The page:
Amid new threats the Oakland Athletics could move to Las Vegas if a lawsuit by the city of Oakland is not dropped, the state capital has signaled its support for a new ballpark in downtown Oakland. Gov. Gavin Newsom signed two Oakland-centric ballpark bills last week, each sponsored by local state officials, which will streamline the regulatory process and help fund infrastructure around the proposed site.
Legislation by Assemblymember Rob Bonta allows the State Lands Commission to streamline the process of working with other regulatory agencies and commissions with the goal of setting boundaries for the waterfront property. Another by Sen. Nancy Skinner allows the city of Oakland to set up a tax infrastructure district in the area around the proposed waterfront ballpark at Howard Terminal.
The district would allow the city to issue bonds to help pay for infrastructure required to facilitate the large number of fans attending games, such as roads and transportation facilities, but also low-income housing and parks.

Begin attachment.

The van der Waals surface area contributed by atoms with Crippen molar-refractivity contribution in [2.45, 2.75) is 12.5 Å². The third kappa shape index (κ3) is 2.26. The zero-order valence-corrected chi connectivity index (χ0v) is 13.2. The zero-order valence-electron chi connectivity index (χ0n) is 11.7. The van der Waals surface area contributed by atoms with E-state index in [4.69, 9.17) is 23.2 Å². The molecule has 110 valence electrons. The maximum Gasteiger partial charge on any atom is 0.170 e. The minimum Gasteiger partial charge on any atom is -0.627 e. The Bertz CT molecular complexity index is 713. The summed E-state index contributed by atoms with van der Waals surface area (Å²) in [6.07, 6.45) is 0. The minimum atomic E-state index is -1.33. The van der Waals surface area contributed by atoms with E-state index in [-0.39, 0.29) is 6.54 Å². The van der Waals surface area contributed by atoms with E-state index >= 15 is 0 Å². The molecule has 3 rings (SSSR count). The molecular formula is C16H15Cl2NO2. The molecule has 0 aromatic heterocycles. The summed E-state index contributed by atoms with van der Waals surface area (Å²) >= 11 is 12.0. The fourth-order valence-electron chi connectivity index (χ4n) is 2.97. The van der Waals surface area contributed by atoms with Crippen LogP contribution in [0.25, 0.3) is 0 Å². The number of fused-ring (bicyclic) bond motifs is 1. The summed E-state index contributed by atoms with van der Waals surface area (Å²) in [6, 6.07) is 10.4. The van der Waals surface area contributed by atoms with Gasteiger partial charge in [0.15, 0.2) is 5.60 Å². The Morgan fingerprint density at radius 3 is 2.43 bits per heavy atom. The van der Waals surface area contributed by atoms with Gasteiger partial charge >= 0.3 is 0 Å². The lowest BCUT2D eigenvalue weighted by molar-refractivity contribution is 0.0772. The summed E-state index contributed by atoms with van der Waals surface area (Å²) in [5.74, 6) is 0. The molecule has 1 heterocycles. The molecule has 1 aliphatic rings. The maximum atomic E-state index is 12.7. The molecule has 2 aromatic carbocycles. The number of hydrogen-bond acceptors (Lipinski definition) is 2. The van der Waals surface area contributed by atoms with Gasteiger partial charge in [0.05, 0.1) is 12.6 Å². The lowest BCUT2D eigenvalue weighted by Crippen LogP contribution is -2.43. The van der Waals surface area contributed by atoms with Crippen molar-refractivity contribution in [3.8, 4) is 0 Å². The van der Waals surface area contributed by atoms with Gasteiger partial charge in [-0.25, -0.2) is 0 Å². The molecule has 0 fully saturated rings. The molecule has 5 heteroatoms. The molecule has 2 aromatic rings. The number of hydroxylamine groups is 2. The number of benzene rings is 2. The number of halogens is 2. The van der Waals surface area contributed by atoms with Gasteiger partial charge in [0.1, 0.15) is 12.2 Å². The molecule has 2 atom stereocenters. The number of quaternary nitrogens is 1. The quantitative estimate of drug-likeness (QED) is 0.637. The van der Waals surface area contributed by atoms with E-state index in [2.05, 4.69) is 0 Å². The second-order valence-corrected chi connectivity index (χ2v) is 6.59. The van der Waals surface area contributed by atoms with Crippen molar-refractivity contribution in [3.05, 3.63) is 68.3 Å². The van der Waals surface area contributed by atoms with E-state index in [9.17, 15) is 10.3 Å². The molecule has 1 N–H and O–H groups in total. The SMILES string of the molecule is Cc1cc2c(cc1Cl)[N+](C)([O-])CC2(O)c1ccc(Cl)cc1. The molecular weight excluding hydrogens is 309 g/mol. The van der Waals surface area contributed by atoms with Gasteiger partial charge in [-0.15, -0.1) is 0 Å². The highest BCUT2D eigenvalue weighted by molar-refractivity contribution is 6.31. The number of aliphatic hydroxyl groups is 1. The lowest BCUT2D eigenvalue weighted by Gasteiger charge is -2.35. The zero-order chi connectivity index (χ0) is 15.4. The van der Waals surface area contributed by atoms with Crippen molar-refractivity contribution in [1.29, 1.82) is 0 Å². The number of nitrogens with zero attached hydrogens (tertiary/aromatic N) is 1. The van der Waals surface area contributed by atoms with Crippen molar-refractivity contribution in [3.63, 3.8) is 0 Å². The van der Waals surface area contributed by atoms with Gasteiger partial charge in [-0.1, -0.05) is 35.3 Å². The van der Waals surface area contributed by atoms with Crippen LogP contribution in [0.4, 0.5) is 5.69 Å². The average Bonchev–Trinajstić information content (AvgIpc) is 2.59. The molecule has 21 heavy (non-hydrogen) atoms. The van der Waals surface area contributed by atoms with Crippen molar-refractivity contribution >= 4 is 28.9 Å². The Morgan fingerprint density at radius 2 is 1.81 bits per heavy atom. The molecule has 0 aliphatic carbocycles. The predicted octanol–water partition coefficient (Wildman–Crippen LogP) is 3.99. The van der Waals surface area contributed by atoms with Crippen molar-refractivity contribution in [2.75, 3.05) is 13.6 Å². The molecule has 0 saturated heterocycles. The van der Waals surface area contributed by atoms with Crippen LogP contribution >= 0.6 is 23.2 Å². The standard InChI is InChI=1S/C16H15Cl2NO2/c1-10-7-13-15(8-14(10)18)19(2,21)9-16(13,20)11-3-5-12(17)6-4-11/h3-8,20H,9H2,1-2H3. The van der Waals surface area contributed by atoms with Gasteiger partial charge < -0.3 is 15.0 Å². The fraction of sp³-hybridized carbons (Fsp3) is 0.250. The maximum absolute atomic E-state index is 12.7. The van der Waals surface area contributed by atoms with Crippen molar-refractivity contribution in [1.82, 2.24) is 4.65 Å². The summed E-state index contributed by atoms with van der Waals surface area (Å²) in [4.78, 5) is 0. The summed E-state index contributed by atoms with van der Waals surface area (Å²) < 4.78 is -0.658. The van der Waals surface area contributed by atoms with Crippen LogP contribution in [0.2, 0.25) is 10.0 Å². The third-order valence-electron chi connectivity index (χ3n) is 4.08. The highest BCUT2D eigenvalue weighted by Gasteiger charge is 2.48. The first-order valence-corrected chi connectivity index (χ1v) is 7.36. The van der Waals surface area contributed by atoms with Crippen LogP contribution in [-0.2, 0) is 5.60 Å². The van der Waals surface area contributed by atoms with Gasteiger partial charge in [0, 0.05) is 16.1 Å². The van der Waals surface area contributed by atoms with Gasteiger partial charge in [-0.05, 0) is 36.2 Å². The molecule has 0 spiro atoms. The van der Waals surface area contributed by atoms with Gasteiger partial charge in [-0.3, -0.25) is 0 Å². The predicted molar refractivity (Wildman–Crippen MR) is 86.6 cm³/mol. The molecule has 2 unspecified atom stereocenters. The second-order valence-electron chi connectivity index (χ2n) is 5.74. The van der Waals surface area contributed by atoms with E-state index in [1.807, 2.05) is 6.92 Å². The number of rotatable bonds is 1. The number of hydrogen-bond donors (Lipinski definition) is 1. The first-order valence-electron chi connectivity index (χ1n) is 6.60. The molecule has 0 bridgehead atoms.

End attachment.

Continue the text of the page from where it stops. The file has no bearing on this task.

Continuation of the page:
The A’s plan on building a 35,000-seat ballpark that will be privately funded, the team has repeatedly said.
Although, despite the recent signings of the two bills last weekend, the city balked at a proposal by the Alameda County Board of Supervisors to sell its half of the Coliseum complex to the A’s, rather than to the city of Oakland, which owns the other half. Oakland city leaders followed up with a lawsuit this month seeking to block negotiations between the county and A’s.
The Coliseum complex represents a tantalizing opportunity for redevelopment, which both the A’s and city recognize. The A’s hope to redevelop the Coliseum area for housing and use some of the proceeds to help fund the Howard Terminal ballpark near Jack London Square.